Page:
A year prior to the show, Jay had received a prophetic word that he would be on TV, but not Christian TV, and that it would be “a new kind of fishing show” that would reach millions of people. He says he “kind of put that on the shelf” until a year later when he received another prophetic word predicting that he would be on secular TV. The next day Jay received a call from the production company wanting to cast him in the new show.
Looking back on their experience with the show, Jay says that he and Christy felt they were well represented—and that they were able to be both authentically themselves and witness to the gospel. He cites fans of the show who would come to California for vacation with two destinations in mind: Disneyland and The Sanctuary Church.
One fan of the show, a woman with terminal cancer, lived in Kentucky and had meeting Jay and Christy and visiting The Sanctuary on her bucket list. Her beautician heard her story and raised funds for the woman to fly to Southern California.
“They came to our church, and this lady gave her life to Jesus,” Jay says. “And then within a couple of months, she graduated to the other side.”
In the years since Jay and Christy planted The Sanctuary, the church has maintained a youthful demographic, reaching a generation jaded with organized religion with a fresh, authentic approach that combines biblical preaching and teaching with community outreach. With a concentration of attendees in their 30s and 40s, ministry to children and families is a priority.
“No parent is going to go to a church that their kids are not being taken care of,” Jay notes. “They want them to be in a safe, secure environment where they're authentically learning about Jesus.”
The church maintains this focus with a lean staff of 12 and an “army of footwashers,” as Jay describes the faithful volunteers that carry out the ministry at The Sanctuary. His desire is to lead a “generational church” whose success is not tied to his permanent presence as the spiritual leader, but to the people he can empower to lead long after he’s gone.
“Somebody gets saved like me, they get on fire, plant a church, revival breaks out and it grows. And then it just kind of begins to plateau and everybody grows older together,” Jay explains. “And whether they move on or die, eventually the church dies off, dwindling with a handful of people in something that used to be vibrant and alive.”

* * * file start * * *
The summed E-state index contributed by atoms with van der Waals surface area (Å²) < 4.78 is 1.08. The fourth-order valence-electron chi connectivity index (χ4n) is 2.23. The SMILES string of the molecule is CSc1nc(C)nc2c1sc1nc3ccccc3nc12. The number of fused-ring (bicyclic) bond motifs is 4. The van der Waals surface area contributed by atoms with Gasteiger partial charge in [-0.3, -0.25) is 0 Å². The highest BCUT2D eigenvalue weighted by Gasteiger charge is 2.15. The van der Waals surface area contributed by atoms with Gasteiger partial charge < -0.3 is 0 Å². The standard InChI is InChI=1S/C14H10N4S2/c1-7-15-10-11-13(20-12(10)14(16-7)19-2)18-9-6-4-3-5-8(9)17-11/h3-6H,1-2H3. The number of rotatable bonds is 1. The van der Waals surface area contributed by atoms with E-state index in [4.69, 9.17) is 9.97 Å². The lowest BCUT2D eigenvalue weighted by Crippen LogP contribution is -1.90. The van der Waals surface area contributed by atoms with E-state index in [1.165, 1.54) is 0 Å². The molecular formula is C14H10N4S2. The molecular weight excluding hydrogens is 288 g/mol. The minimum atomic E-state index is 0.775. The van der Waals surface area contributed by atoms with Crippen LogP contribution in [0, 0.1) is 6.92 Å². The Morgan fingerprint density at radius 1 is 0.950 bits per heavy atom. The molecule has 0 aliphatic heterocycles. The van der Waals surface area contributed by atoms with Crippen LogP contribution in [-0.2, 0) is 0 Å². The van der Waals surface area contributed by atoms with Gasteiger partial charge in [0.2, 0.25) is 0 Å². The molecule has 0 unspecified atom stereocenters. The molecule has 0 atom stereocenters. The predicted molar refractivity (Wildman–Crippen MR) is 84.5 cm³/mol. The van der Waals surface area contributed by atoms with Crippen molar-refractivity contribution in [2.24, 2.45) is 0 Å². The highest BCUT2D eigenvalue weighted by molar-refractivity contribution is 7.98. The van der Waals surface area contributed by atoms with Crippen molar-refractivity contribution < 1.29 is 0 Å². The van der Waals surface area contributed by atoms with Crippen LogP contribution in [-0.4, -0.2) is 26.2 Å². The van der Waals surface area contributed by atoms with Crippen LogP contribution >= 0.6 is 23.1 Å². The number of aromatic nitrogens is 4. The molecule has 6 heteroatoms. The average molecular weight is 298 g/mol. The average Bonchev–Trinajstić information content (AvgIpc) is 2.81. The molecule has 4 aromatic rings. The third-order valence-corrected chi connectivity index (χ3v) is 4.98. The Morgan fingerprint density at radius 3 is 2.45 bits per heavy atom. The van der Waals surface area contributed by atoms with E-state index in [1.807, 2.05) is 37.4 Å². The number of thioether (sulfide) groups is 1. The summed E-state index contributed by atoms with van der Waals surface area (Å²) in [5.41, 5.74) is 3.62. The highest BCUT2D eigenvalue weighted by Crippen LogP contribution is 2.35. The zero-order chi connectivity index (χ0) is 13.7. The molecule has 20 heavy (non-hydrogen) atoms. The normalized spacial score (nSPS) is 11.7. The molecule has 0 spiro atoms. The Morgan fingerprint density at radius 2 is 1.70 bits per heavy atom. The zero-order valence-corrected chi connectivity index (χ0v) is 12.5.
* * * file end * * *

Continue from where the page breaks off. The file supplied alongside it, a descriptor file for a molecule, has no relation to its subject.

Instead, Jay aspires to lead a church that is multi-generational, following the pattern of Abraham passing his faith on to Isaac and Jacob, and Elijah passing his mantle to Elisha. Comparing it to the seconds it takes for a relay racer to pass the baton to the next runner, Jay points to the importance of the “transitional moment” in leadership succession.
“There’s a moment in a relay race when both runners are running together,” he explains. “And over the course of that portion of the race, the important part is the handing off of the baton.” Jay points out that, as it occurred with Elijah and Elisha, finding a replacement shouldn’t be a frantic, hurried process. Instead, “it is almost like, it happened and you’re like, ‘Oh, it happened!’”
If it’s done right, he contends, a successor will be even more successful and have an even greater impact than the one he or she follows.
“Whatever territory we pioneer and take, we don’t empower people to be managers. We empower people to continue to be leaders and go far beyond anything we’ve ever accomplished,” Jay says. “And so we’re handing this to you with the intention that you’re going to continue to build and thrive and pioneer and take territory.”
This can only happen, he contends, when a leader is secure in his or her own identity and calling.
It’s about understanding who you really are as a person—and being okay with that,” Jay says. “I’m not Andy Stanley. I’m not Sam Chand. I’m not T.D. Jakes. I’m not Steven Furtick. I’m not Michael Todd. I have a unique expression that is God-given. It’s that relationship with Christ as a leader that attracts the people that God wants to reach that none of the other guys I just mentioned would ever be able to reach.”